Twicebound: Chapter Twenty Three – Part Three

Standard

Header23-3

“How can time not pass, Vančura?  It’s not like humans have just been wrong about time since we first thought about it!”

The big man laughed at Benwright.

“Really?  We spent millennia thinking disease was caused by devils or bad air.  Until the 1700s, everyone who tried to fly did it by strapping wings to their arms.  The majority of people today think Columbus was the first European to discover the Americas.  If there’s one thing humans have cornered the market on, it’s being wrong.  We’re really quite good at it, especially when it’s an “everyone knows that” situation.”

Benwright folded his arms and sighed in frustration.

“Okay, so what does time do?”

Vančura’s expression changed and he winked at the technician.

“I don’t have the faintest idea.  You’re the scientist; find out!  Skepticism is the first step to discovering the true nature of things.  Think about it; if time actually passed on its own, why would time go slower as we near lightspeed?  But if time doesn’t pass, how is that even possible?  Maybe we are the ones moving, not time, and how fast we move through time depends on us.  And if we’re the ones moving… who is to say we can only move forward?”

The technician’s eyes widened and he leaned forward expectantly.

“Are you saying…”

He was cut off as Vančura scowled and interrupted.

“I’m not saying anything.  I’m just thinking aloud.  Take something for granted and everything else has to revolve around it.  Take nothing for granted and everything can change, no possibility becomes impossible.  Colonel Bosze wants the STAd repaired?  That’s because he assumes it’s broken!”

“But it doesn’t work!”

“Doesn’t it? Who says it doesn’t?  The Colonel?  The only thing he knows about time is that he’s on the clock.  You?  Did you design the STAd or write the equations that prove it can work?  The person who did that just jumped ten years into the future.  Maybe it doesn’t work like you think it should, but what does that have to do with anything?  Sometimes, function is independent of expectation of result, Benwright.  You built a time-machine and – since it doesn’t work like you want it to – you insist it’s broken.  Figure out what it is doing, then you can try to make it do what you want it to.”

For a long time, Benwright was quiet, watching the big man.  A thoughtful expression came over his face and he cocked his head.

“Vančura… you knew the STAd would kill anyone who tried to travel back in time, didn’t you?  That’s why you sent them into the future.”

“Obviously.”

Benwright’s eyes narrowed, ever so slightly.

“How did you know that wouldn’t kill them, too?”


End Chapter  23 – Part 3

Well, now.  It looks like Benwright has a head for more than just math, doesn’t it?

Want to read the previous installments? They’re right here!

Chapter One, Chapter Two, Chapter Three,
Chapter Four, Chapter Five, Chapter Six,
Chapter Seven, Chapter Eight, Chapter Nine
Chapter Ten,
  Chapter Eleven, Chapter Twelve
Chapter Thirteen,
Chapter Fourteen  Chapter Fifteen
Chapter Sixteen  Chapter Seventeen Chapter Eighteen 
Chapter Nineteen
Chapter Twenty Chapter Twenty One

Chapter Twenty Two

Chapter Twenty Three – Part One

Chapter Twenty Three – Part Two

Twicebound: Chapter Twenty Three – Part Two

Standard

Header23-2.png“That’s not really an answer, Vančura.  Here’s the deal; you tell Benwright what he needs to know to fix the STAd.  Call it a way to prove you’re playing fair with us.  If it works, we’ll let you aboard the Sandglass program, in an advisory capacity.”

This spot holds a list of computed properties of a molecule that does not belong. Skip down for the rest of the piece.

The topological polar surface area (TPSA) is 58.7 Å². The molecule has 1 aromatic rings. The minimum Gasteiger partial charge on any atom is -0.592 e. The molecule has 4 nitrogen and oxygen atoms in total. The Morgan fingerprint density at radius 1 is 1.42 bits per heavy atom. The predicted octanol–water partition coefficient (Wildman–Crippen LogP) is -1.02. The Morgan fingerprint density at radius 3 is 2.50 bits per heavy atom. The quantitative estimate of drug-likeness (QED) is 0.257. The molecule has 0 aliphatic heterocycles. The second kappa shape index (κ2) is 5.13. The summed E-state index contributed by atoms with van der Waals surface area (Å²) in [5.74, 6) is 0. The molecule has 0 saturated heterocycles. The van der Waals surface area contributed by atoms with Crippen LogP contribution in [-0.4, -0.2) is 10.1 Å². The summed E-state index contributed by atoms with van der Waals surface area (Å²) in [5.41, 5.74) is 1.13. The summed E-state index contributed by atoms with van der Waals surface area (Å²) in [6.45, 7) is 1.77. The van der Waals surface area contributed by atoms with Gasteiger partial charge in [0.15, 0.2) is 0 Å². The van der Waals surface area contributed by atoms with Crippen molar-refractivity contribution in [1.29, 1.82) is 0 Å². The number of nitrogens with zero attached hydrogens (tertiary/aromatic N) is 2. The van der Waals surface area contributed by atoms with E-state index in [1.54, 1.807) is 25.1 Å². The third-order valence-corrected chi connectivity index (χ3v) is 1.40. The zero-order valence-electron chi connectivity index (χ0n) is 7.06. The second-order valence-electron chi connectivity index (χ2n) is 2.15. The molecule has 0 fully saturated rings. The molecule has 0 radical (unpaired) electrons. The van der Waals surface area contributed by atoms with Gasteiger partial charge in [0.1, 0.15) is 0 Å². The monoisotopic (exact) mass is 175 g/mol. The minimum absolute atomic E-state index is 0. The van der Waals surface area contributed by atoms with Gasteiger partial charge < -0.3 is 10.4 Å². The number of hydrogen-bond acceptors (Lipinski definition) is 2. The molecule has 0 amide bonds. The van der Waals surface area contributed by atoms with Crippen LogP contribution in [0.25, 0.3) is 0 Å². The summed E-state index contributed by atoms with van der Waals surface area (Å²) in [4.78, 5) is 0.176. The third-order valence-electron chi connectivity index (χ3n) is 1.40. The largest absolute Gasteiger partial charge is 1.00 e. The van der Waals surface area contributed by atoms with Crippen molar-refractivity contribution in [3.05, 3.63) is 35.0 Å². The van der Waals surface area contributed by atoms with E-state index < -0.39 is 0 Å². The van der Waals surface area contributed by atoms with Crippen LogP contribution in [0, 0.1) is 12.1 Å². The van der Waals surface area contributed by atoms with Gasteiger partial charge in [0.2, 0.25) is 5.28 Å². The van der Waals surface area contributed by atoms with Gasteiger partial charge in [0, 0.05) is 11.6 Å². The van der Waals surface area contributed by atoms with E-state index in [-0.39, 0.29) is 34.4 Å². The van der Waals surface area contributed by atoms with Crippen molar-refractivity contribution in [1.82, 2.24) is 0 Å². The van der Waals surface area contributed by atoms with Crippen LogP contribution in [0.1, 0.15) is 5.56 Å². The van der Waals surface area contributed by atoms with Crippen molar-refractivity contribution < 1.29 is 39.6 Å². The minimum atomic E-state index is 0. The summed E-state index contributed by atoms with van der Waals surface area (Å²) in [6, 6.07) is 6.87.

Bosze leaned back in his chair and folded his arms with an air of finality, but Vančura didn’t hesitate.

“Done.”

The colonel blinked at him.

“Done?  That was… fast.  No arguing the specifics?  No cryptic banter about how much we need you and how disaster would inevitably strike in your absence?”

A slight smile tinged Vančura’s expression.

“Only a fool argues when he’s been given exactly what he wanted in the first place, Colonel.  Now, Benwright, get your notebook.  It would be a shame if you missed any important details, now wouldn’t it?”

Benwright scowled, but he pulled a small booklet out of one pocket and took a pen from the colonel’s desk.  Bosze, however, shoved his chair out of the way and headed for the door.

“You guys can amuse yourself with the technical details.  I’ve got a research project to run, so you’ll excuse me if I get back to it.”

The technician watched the door slam behind Bosze, his scowl deepening rapidly.

“Pathetic excuse for a ….”

He trailed off into low mutter when he noticed Vančura’s raised eyebrows.  The big man smirked and settled into a more comfortable position in his chair.

“Oh, don’t stop on my account.  It must be remarkably aggravating to have to answer to the colonel over a scientific project when you’re the expert.”

Benwright ground his teeth, but didn’t say anything, so the big man kept talking.

“Still, as long as he thinks he’s in charge, you’re really the one running the  project, since he can’t possibly understand any of the science behind the STAd.  Fortunate for me, too;  you’re probably the only here capable of sorting through the math.  See, the problem with the static charge overload is only a serious problem when you’re traveling backwards in time.  The strain on the machine when it sends matter through the temporal aberration in reverse is more severe than when it sends matter through forwards. The static charge is too much for the machine in reverse”

The technician frowned and scribbled a quick equation on his paper, then shook his head.

“No, that’s not possible.  Interfering with time should have the same consequences regardless of your vector.”

Vančura eyed him for a moment, then sighed.

“Look, Benwright.  The problem with you scientists is that you insist on thinking about theories as if they were fact.  Theories are just that; theories.  Just because the theory makes the math work doesn’t mean it’s right.  Just because you hear gunfire and horses whinnying doesn’t mean there are cowboys around the bend. It’s ten times more likely to be musketry and lancers, but you’re conditioned to think that an Indian attack is the only logical answer.”